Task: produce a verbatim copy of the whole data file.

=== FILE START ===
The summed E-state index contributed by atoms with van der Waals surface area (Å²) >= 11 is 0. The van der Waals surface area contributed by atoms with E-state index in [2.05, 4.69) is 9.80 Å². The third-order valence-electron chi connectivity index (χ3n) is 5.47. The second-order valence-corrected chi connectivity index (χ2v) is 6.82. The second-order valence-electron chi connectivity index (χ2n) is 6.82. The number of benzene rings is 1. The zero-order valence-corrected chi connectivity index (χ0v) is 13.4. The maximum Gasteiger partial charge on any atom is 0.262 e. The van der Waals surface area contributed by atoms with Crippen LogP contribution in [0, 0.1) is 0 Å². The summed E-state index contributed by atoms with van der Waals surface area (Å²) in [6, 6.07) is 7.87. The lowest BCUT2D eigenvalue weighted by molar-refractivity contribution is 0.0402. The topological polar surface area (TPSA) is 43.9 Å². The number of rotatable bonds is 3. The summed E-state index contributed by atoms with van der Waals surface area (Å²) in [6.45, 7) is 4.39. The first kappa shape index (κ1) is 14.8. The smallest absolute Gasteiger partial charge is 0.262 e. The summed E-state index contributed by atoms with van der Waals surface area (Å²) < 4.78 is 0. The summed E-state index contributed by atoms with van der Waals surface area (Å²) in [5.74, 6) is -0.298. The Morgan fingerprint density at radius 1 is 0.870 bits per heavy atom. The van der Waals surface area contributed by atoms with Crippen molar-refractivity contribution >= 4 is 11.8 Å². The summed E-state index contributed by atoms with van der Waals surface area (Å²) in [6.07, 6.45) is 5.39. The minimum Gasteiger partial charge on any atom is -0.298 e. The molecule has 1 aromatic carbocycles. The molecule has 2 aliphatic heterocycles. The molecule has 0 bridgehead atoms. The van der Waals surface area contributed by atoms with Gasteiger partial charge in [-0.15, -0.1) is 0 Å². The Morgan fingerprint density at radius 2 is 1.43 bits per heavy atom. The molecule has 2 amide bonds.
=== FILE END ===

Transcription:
The summed E-state index contributed by atoms with van der Waals surface area (Å²) >= 11 is 0. The van der Waals surface area contributed by atoms with E-state index in [2.05, 4.69) is 9.80 Å². The third-order valence-electron chi connectivity index (χ3n) is 5.47. The second-order valence-corrected chi connectivity index (χ2v) is 6.82. The second-order valence-electron chi connectivity index (χ2n) is 6.82. The number of benzene rings is 1. The zero-order valence-corrected chi connectivity index (χ0v) is 13.4. The maximum Gasteiger partial charge on any atom is 0.262 e. The van der Waals surface area contributed by atoms with Crippen LogP contribution in [0, 0.1) is 0 Å². The summed E-state index contributed by atoms with van der Waals surface area (Å²) in [6, 6.07) is 7.87. The lowest BCUT2D eigenvalue weighted by molar-refractivity contribution is 0.0402. The topological polar surface area (TPSA) is 43.9 Å². The number of rotatable bonds is 3. The summed E-state index contributed by atoms with van der Waals surface area (Å²) in [6.45, 7) is 4.39. The first kappa shape index (κ1) is 14.8. The smallest absolute Gasteiger partial charge is 0.262 e. The summed E-state index contributed by atoms with van der Waals surface area (Å²) < 4.78 is 0. The summed E-state index contributed by atoms with van der Waals surface area (Å²) in [5.74, 6) is -0.298. The Morgan fingerprint density at radius 1 is 0.870 bits per heavy atom. The van der Waals surface area contributed by atoms with Crippen molar-refractivity contribution >= 4 is 11.8 Å². The summed E-state index contributed by atoms with van der Waals surface area (Å²) in [6.07, 6.45) is 5.39. The minimum Gasteiger partial charge on any atom is -0.298 e. The molecule has 1 aromatic carbocycles. The molecule has 2 aliphatic heterocycles. The molecule has 0 bridgehead atoms. The van der Waals surface area contributed by atoms with Gasteiger partial charge in [-0.15, -0.1) is 0 Å². The Morgan fingerprint density at radius 2 is 1.43 bits per heavy atom. The molecule has 2 amide bonds.